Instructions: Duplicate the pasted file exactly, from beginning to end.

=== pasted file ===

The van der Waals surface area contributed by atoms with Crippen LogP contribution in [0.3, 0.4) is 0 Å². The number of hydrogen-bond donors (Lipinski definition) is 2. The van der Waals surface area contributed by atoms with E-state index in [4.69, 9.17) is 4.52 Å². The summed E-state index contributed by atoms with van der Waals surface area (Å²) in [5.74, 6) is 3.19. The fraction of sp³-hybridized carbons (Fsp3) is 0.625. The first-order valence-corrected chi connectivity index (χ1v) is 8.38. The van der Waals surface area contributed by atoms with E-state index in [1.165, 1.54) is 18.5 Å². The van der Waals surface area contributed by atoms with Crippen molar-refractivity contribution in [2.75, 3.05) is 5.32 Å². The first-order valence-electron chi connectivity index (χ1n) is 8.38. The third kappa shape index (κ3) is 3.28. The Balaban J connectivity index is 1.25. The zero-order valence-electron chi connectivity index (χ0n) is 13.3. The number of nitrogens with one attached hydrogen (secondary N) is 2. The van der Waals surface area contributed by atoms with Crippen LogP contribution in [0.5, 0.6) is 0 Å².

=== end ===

The van der Waals surface area contributed by atoms with Crippen LogP contribution in [0.3, 0.4) is 0 Å². The number of hydrogen-bond donors (Lipinski definition) is 2. The van der Waals surface area contributed by atoms with E-state index in [4.69, 9.17) is 4.52 Å². The summed E-state index contributed by atoms with van der Waals surface area (Å²) in [5.74, 6) is 3.19. The fraction of sp³-hybridized carbons (Fsp3) is 0.625. The first-order valence-corrected chi connectivity index (χ1v) is 8.38. The van der Waals surface area contributed by atoms with E-state index in [1.165, 1.54) is 18.5 Å². The van der Waals surface area contributed by atoms with Crippen molar-refractivity contribution in [2.75, 3.05) is 5.32 Å². The first-order valence-electron chi connectivity index (χ1n) is 8.38. The third kappa shape index (κ3) is 3.28. The Balaban J connectivity index is 1.25. The zero-order valence-electron chi connectivity index (χ0n) is 13.3. The number of nitrogens with one attached hydrogen (secondary N) is 2. The van der Waals surface area contributed by atoms with Crippen LogP contribution in [0.5, 0.6) is 0 Å².